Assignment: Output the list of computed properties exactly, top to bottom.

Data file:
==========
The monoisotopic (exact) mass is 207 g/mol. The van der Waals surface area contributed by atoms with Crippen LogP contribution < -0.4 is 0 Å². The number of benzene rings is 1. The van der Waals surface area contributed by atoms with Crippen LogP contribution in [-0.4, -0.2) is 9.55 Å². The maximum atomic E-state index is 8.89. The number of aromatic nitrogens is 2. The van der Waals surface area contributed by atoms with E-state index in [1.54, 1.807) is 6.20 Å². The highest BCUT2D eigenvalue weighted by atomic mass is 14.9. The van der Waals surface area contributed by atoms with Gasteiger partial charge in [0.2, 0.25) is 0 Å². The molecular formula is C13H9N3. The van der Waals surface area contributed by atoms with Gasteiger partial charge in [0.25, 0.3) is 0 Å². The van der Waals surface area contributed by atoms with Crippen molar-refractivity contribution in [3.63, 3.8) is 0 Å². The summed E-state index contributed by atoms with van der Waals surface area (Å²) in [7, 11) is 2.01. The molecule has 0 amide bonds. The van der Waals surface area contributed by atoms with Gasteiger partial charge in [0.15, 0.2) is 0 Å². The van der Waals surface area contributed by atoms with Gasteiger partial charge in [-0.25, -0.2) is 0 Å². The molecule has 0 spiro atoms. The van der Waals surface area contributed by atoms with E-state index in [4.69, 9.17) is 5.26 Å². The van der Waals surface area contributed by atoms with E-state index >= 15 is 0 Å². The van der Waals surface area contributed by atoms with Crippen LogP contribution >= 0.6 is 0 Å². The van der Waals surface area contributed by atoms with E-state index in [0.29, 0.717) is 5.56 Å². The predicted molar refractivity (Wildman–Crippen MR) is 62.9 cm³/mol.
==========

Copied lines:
The monoisotopic (exact) mass is 207 g/mol. The van der Waals surface area contributed by atoms with Crippen LogP contribution < -0.4 is 0 Å². The number of benzene rings is 1. The van der Waals surface area contributed by atoms with Crippen LogP contribution in [-0.4, -0.2) is 9.55 Å². The maximum atomic E-state index is 8.89. The number of aromatic nitrogens is 2. The van der Waals surface area contributed by atoms with E-state index in [1.54, 1.807) is 6.20 Å². The highest BCUT2D eigenvalue weighted by atomic mass is 14.9. The van der Waals surface area contributed by atoms with Gasteiger partial charge in [0.2, 0.25) is 0 Å². The molecular formula is C13H9N3. The van der Waals surface area contributed by atoms with Gasteiger partial charge in [0.25, 0.3) is 0 Å². The van der Waals surface area contributed by atoms with Crippen molar-refractivity contribution in [3.63, 3.8) is 0 Å². The summed E-state index contributed by atoms with van der Waals surface area (Å²) in [7, 11) is 2.01. The molecule has 0 amide bonds. The van der Waals surface area contributed by atoms with Gasteiger partial charge in [0.15, 0.2) is 0 Å². The van der Waals surface area contributed by atoms with Gasteiger partial charge in [-0.25, -0.2) is 0 Å². The molecule has 0 spiro atoms. The van der Waals surface area contributed by atoms with E-state index in [4.69, 9.17) is 5.26 Å². The van der Waals surface area contributed by atoms with E-state index >= 15 is 0 Å². The van der Waals surface area contributed by atoms with Crippen LogP contribution >= 0.6 is 0 Å². The van der Waals surface area contributed by atoms with E-state index in [0.29, 0.717) is 5.56 Å². The predicted molar refractivity (Wildman–Crippen MR) is 62.9 cm³/mol.